Chapter 4 Financial Feasibility ................................................................................................................... 80
4.1 Major Assumptions ........................................................................................................................... 80
4.2 Total Project Cost ............................................................................................................................. 82
4.3 Initial working capital requirements................................................................................................. 83
4.4 Alternative Sources of Financing ...................................................................................................... 85
4.5 Sources of financing the project........................................................................................................ 85
4.6 Pro-forma financial statements ........................................................................................................ 87
4.7 Financial Analyses .......................................................................................................................... 171
4.8 Accounting and Control Plan ......................................................................................................... 198
Chapter 5 Socio-Economic Study ............................................................................................................. 212
5.1 Social and Economic Development................................................................................................. 212
5.2 Government Revenues ..................................................................................................................... 213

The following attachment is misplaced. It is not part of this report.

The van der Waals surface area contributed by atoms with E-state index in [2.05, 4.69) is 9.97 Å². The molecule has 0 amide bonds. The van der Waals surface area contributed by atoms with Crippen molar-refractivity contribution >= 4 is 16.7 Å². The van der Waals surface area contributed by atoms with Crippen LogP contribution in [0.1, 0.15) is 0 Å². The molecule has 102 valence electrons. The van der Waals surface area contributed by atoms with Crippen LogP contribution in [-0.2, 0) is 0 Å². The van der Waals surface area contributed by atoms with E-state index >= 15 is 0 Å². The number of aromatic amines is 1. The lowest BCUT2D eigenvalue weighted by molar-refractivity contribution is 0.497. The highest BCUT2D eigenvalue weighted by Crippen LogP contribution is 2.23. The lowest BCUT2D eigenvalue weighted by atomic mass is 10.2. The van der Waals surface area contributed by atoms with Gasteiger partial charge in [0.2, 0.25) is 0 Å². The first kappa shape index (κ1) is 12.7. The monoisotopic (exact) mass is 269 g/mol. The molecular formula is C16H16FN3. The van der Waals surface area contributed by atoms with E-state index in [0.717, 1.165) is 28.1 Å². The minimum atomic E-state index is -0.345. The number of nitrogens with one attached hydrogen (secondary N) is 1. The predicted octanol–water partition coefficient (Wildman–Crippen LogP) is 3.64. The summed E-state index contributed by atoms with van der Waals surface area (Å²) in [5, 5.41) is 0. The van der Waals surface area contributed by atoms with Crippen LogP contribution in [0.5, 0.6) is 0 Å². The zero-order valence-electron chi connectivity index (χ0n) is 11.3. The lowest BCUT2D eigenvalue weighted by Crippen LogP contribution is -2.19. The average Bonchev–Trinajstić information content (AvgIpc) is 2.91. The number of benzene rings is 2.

5.3 Supply of Commodities ................................................................................................................... 216
Chapter 6 Organization and Management Study ...................................................................................... 218
6.1 Basic consideration in forming the organization ............................................................................ 218
6.2 Form of ownership .......................................................................................................................... 219
6.3 Organizational Chart ...................................................................................................................... 220
6.4 Officers and Key Personnel ............................................................................................................ 220
6.5 Project Schedule ............................................................................................................................. 224
Chapter 7 Recommendation ...................................................................................................................... 227